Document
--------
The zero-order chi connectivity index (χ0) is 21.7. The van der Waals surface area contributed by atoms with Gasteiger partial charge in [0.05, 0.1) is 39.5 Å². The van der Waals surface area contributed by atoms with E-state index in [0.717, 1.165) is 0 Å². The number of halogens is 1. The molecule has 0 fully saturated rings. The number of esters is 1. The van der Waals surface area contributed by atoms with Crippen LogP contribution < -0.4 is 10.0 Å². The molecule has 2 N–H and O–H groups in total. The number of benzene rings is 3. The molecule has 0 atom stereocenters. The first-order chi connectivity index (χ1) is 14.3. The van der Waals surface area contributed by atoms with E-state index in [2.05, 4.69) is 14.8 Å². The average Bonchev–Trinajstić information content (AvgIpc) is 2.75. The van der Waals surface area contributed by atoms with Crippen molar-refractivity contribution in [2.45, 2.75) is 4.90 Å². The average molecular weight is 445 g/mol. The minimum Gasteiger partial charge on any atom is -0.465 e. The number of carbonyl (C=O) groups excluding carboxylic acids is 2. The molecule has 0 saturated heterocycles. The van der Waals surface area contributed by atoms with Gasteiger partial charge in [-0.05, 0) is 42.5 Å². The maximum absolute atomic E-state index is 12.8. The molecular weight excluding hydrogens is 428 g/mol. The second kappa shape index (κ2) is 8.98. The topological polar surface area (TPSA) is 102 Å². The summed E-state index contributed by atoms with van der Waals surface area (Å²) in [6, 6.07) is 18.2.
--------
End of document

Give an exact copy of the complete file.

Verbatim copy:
The zero-order chi connectivity index (χ0) is 21.7. The van der Waals surface area contributed by atoms with Gasteiger partial charge in [0.05, 0.1) is 39.5 Å². The van der Waals surface area contributed by atoms with E-state index in [0.717, 1.165) is 0 Å². The number of halogens is 1. The molecule has 0 fully saturated rings. The number of esters is 1. The van der Waals surface area contributed by atoms with Crippen LogP contribution < -0.4 is 10.0 Å². The molecule has 2 N–H and O–H groups in total. The number of benzene rings is 3. The molecule has 0 atom stereocenters. The first-order chi connectivity index (χ1) is 14.3. The van der Waals surface area contributed by atoms with E-state index in [2.05, 4.69) is 14.8 Å². The average Bonchev–Trinajstić information content (AvgIpc) is 2.75. The van der Waals surface area contributed by atoms with Crippen molar-refractivity contribution in [2.45, 2.75) is 4.90 Å². The average molecular weight is 445 g/mol. The minimum Gasteiger partial charge on any atom is -0.465 e. The number of carbonyl (C=O) groups excluding carboxylic acids is 2. The molecule has 0 saturated heterocycles. The van der Waals surface area contributed by atoms with Gasteiger partial charge in [-0.05, 0) is 42.5 Å². The maximum absolute atomic E-state index is 12.8. The molecular weight excluding hydrogens is 428 g/mol. The second kappa shape index (κ2) is 8.98. The topological polar surface area (TPSA) is 102 Å². The summed E-state index contributed by atoms with van der Waals surface area (Å²) in [6, 6.07) is 18.2.